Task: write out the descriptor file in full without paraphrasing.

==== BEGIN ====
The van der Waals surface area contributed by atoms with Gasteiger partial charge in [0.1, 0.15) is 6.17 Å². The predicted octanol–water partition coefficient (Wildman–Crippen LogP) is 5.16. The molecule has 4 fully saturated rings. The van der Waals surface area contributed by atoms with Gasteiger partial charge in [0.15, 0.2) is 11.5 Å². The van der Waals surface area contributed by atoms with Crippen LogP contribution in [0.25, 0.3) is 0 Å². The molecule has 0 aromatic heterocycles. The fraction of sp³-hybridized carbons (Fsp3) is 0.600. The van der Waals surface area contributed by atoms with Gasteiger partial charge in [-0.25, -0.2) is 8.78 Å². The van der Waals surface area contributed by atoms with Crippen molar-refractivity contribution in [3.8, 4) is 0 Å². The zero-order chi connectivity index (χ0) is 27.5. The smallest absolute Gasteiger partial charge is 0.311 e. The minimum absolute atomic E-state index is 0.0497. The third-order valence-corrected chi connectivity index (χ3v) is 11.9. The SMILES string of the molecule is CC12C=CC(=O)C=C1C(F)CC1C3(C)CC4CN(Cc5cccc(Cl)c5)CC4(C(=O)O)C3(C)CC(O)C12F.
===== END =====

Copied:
The van der Waals surface area contributed by atoms with Gasteiger partial charge in [0.1, 0.15) is 6.17 Å². The predicted octanol–water partition coefficient (Wildman–Crippen LogP) is 5.16. The molecule has 4 fully saturated rings. The van der Waals surface area contributed by atoms with Gasteiger partial charge in [0.15, 0.2) is 11.5 Å². The van der Waals surface area contributed by atoms with Crippen LogP contribution in [0.25, 0.3) is 0 Å². The molecule has 0 aromatic heterocycles. The fraction of sp³-hybridized carbons (Fsp3) is 0.600. The van der Waals surface area contributed by atoms with Gasteiger partial charge in [-0.25, -0.2) is 8.78 Å². The van der Waals surface area contributed by atoms with Crippen molar-refractivity contribution in [3.8, 4) is 0 Å². The zero-order chi connectivity index (χ0) is 27.5. The smallest absolute Gasteiger partial charge is 0.311 e. The minimum absolute atomic E-state index is 0.0497. The third-order valence-corrected chi connectivity index (χ3v) is 11.9. The SMILES string of the molecule is CC12C=CC(=O)C=C1C(F)CC1C3(C)CC4CN(Cc5cccc(Cl)c5)CC4(C(=O)O)C3(C)CC(O)C12F.